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South Africa's trade minister off to the US to save country from AGOA agony

South Africa's trade minister off to the US to save country from AGOA agony
SA trade Minister, Ebrahim Patel
Published date:
Tuesday, 13 June 2023
Author:
THANDO MAEKO

South Africa is expected to send a high-level delegation headed by trade, industry & competition minister Ebrahim Patel to the US in July as part of the country’s plan to remain eligible for preferential access to US markets.

Patel is expected make an oral submission to the office of US trade representative Katherine Tai to ensure SA remains one of 35 Sub-Saharan countries eligible for trade benefits under the African Growth and Opportunity Act (AGOA) for 2023.

The submissions are to come ahead of the 10-year review of SA’s eligibility for the trade pact, which expires in 2024.  [Ed: September 2025]

“This is standard practice, and talks such as these are usually conducted at ministerial level,” a government official close to the talks told Business Day.

The trip to the US comes amid fears of SA being kicked out of the programme that gives African countries duty-free access to US markets for certain goods such as textiles.

This follows a bipartisan group of US legislators writing to the country’s secretary of state, Anthony Blinken, national security adviser Jacob Sullivan and Tai last week asking for the upcoming AGOA Forum to be hosted in another country. The forum is intended to map the way forward for trade relations between the US and SA.

US-SA trade relations came under pressure after Washington accused SA of providing weapons to Russia in its war on Ukraine, a charge Pretoria has denied. President Cyril Ramaphosa has launched an inquiry into the docking of a Russian ship said to be involved led by retired judge Phineas Mojapelo.

“These actions by SA call into question its eligibility for trade benefits under AGOA due to the statutory requirement that beneficiary countries do not engage in activities that undermine US national security or foreign policy interests,” the US legislators wrote in their letter.

“While we understand that the AGOA eligibility review process for 2024 is under way and that decisions have not yet been made, we question whether a country in danger of losing AGOA benefits should have the privilege of hosting the 2023 AGOA Forum.”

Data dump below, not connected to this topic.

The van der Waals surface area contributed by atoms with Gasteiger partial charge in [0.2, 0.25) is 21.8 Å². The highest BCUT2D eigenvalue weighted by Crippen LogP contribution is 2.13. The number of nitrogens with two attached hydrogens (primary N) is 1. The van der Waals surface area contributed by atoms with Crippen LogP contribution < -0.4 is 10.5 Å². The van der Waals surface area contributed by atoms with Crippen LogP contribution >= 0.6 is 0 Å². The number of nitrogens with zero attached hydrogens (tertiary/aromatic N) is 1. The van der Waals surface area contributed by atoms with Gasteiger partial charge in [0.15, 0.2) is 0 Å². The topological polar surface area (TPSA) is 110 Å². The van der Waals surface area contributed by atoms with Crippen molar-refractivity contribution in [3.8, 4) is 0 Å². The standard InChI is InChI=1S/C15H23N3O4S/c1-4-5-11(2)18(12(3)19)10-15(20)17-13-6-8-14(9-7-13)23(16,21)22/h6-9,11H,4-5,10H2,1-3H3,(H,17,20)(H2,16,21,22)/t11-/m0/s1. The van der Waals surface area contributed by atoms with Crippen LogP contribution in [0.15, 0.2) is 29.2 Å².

The request by the US legislators is an early indication of the US’s political willingness to penalise SA for its perceived alliance with Russia despite the Ramaphosa administration denying it and saying that the country remains nonaligned in what it says is a conflict between Moscow and Kyiv.

One of the conditions of trade with the US is that its trade partners should not engage in activities that harm Washington’s national security interests or provide support for acts of international terrorism. Another is that these countries should co-operate in international efforts to eliminate human rights violations and terrorist activities.

In a separate process, Ramaphosa plans to send a high-powered delegation of ministerial envoys to meet Group of Seven (G7) countries to explain SA’s nonaligned stance on the Russia’s invasion of Ukraine. The envoys will include international relations & co-operation minister Naledi Pandor, Patel, finance minister Enoch Godongwana and minister in the presidency Khumbudzo Ntshavheni.

Any negative shift in trade relations between the US and SA would have a devastating effect on the local economy as the country battles an electricity crisis, which is hampering its growth prospects.

SA qualifies for preferential trade benefits under AGOA, which permits SA to export more than 7,000 goods to the US duty-free. The US is SA’s third-largest trading partner with more than 600 US companies operating in SA.

Foreign direct investment in SA from the US was valued at R116bn in 2019, a 6.8% increase from 2018. US direct investment in SA is led by manufacturing, finance, insurance and wholesale trade. SA’s foreign direct investment in the US was valued at R59bn, up 1.2% from 2018.

On Tuesday, department of international relations & co-operation spokesperson Clayson Monyela was adamant that the AGOA Forum will still be hosted in SA despite the push by US legislators to move the conference to another country.

“There is no decision by the state department/White House to move the AGOA Forum from SA,” Monyela said.

“President Cyril Ramaphosa’s special envoys recently visited the US ... to explain SA’s active nonaligned position on the Russia-Ukraine conflict to key stakeholders and decision-makers. Our diplomats in Washington continue to engage on these matters.”

The AGOA Forum is likely to be held after the Brics (Brazil, Russia, India, China, SA) summit, at which the presence of Russia’s President Vladimir Putin is uncertain after the International Criminal Court (ICC) issued a warrant of arrest for him.

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